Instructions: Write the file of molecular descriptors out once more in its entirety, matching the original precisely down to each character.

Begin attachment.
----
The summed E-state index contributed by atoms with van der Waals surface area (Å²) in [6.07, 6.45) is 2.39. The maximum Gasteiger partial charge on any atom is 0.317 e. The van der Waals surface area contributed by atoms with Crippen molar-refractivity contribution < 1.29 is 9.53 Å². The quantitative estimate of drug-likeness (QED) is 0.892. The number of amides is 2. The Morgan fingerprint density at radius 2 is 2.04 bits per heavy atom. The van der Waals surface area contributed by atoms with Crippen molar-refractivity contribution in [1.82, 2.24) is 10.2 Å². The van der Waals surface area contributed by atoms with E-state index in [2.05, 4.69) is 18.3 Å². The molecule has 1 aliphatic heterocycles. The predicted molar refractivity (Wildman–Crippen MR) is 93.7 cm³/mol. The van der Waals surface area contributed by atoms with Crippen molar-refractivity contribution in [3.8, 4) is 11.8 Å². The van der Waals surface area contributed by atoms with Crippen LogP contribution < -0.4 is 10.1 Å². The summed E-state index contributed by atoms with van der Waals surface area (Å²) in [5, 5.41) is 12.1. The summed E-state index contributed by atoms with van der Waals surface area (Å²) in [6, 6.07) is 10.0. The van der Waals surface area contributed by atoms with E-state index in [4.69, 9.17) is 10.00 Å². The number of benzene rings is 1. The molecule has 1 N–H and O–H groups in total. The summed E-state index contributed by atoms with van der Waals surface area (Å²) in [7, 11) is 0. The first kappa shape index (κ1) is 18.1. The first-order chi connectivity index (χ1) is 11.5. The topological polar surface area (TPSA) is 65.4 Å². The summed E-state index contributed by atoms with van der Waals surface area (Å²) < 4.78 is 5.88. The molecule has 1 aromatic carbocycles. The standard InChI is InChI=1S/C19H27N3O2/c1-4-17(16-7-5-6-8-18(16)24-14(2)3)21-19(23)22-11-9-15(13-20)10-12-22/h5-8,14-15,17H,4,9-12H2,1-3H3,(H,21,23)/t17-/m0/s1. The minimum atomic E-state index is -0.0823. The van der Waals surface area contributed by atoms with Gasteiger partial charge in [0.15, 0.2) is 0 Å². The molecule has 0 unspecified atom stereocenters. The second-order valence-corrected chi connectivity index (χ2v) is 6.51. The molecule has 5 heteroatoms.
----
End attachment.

The summed E-state index contributed by atoms with van der Waals surface area (Å²) in [6.07, 6.45) is 2.39. The maximum Gasteiger partial charge on any atom is 0.317 e. The van der Waals surface area contributed by atoms with Crippen molar-refractivity contribution < 1.29 is 9.53 Å². The quantitative estimate of drug-likeness (QED) is 0.892. The number of amides is 2. The Morgan fingerprint density at radius 2 is 2.04 bits per heavy atom. The van der Waals surface area contributed by atoms with Crippen molar-refractivity contribution in [1.82, 2.24) is 10.2 Å². The van der Waals surface area contributed by atoms with E-state index in [2.05, 4.69) is 18.3 Å². The molecule has 1 aliphatic heterocycles. The predicted molar refractivity (Wildman–Crippen MR) is 93.7 cm³/mol. The van der Waals surface area contributed by atoms with Crippen molar-refractivity contribution in [3.8, 4) is 11.8 Å². The van der Waals surface area contributed by atoms with Crippen LogP contribution < -0.4 is 10.1 Å². The summed E-state index contributed by atoms with van der Waals surface area (Å²) in [5, 5.41) is 12.1. The summed E-state index contributed by atoms with van der Waals surface area (Å²) in [6, 6.07) is 10.0. The van der Waals surface area contributed by atoms with E-state index in [4.69, 9.17) is 10.00 Å². The number of benzene rings is 1. The molecule has 1 N–H and O–H groups in total. The summed E-state index contributed by atoms with van der Waals surface area (Å²) in [7, 11) is 0. The first kappa shape index (κ1) is 18.1. The first-order chi connectivity index (χ1) is 11.5. The topological polar surface area (TPSA) is 65.4 Å². The summed E-state index contributed by atoms with van der Waals surface area (Å²) < 4.78 is 5.88. The molecule has 1 aromatic carbocycles. The standard InChI is InChI=1S/C19H27N3O2/c1-4-17(16-7-5-6-8-18(16)24-14(2)3)21-19(23)22-11-9-15(13-20)10-12-22/h5-8,14-15,17H,4,9-12H2,1-3H3,(H,21,23)/t17-/m0/s1. The minimum atomic E-state index is -0.0823. The van der Waals surface area contributed by atoms with Gasteiger partial charge in [0.15, 0.2) is 0 Å². The molecule has 0 unspecified atom stereocenters. The second-order valence-corrected chi connectivity index (χ2v) is 6.51. The molecule has 5 heteroatoms.